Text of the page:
We’ll also be seeing increased competition between cyber-gangs, with each gang becoming more territorial about their malware empires; creating and implementing ‘bot killers’ to eradicate other criminals’ malware threats that lie on a given individual’s computer, resulting in a price increase for criminal services.

Furthermore, attackers will take professional steps to ensure that malware infections are robust; using the equivalent of service level agreements and quality of service assurances at the malware production stage. This will be in order to produce tailored malicious code that will ensure their threats remain undetected by legitimate anti-virus and security software programs. Finally, for 2011, European and international countries will continue to collaborate and partner in an effort to generate a global, authoritative movement to combat the cybercriminal operations that are growing in number.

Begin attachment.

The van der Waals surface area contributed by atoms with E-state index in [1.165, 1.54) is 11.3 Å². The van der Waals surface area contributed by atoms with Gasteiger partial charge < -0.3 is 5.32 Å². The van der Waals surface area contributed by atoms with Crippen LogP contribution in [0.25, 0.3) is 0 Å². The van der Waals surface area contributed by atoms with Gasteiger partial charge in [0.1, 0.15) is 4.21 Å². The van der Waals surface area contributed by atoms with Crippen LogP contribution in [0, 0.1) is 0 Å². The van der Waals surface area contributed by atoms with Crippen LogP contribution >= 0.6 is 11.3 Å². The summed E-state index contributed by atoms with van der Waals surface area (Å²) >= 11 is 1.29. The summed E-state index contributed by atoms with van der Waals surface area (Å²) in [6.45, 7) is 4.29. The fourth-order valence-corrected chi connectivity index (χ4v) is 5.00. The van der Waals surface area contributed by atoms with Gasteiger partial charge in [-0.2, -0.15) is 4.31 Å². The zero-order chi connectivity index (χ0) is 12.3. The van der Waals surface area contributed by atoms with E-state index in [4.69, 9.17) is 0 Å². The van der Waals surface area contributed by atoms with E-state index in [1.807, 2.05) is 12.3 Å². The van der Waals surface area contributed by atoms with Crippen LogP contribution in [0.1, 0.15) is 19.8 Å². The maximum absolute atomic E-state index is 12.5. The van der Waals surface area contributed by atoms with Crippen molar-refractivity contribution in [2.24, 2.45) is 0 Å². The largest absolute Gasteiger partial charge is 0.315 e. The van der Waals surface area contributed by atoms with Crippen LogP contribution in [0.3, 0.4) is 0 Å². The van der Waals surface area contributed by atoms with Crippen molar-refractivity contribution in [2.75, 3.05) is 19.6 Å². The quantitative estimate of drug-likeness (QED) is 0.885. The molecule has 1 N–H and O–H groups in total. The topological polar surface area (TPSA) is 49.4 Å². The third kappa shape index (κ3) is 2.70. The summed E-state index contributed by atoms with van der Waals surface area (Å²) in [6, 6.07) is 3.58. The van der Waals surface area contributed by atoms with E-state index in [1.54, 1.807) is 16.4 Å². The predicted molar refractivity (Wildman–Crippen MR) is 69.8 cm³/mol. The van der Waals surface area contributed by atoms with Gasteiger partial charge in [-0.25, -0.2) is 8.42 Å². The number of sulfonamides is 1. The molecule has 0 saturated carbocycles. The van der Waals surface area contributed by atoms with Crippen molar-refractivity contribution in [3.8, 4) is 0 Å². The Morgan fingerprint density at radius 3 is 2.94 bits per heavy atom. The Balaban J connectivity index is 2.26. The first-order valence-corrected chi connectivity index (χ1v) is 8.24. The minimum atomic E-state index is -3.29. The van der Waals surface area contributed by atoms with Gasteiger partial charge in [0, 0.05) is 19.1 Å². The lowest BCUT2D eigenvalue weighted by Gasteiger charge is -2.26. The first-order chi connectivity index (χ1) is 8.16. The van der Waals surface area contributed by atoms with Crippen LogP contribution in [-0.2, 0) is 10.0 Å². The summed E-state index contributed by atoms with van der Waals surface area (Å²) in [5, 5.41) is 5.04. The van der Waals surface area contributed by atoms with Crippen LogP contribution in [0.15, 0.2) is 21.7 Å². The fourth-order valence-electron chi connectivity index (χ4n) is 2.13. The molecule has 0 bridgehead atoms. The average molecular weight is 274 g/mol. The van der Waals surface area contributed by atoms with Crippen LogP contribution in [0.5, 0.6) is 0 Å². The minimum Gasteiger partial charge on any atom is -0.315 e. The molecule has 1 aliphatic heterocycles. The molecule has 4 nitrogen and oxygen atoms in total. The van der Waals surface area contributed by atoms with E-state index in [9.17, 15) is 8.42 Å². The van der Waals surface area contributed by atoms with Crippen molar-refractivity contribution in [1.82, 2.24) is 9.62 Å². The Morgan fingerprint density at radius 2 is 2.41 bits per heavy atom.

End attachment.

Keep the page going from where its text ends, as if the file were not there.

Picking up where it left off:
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Christian Harris is editor and publisher of BCW. Christian has over 20 years' publishing experience and in that time has contributed to most major IT magazines and Web sites in the UK. He launched BCW in 2009 as he felt there was a need for honest and personal commentary on a wide range of business computing issues. Christian has a BA (Hons) in Publishing from the London College of Communication.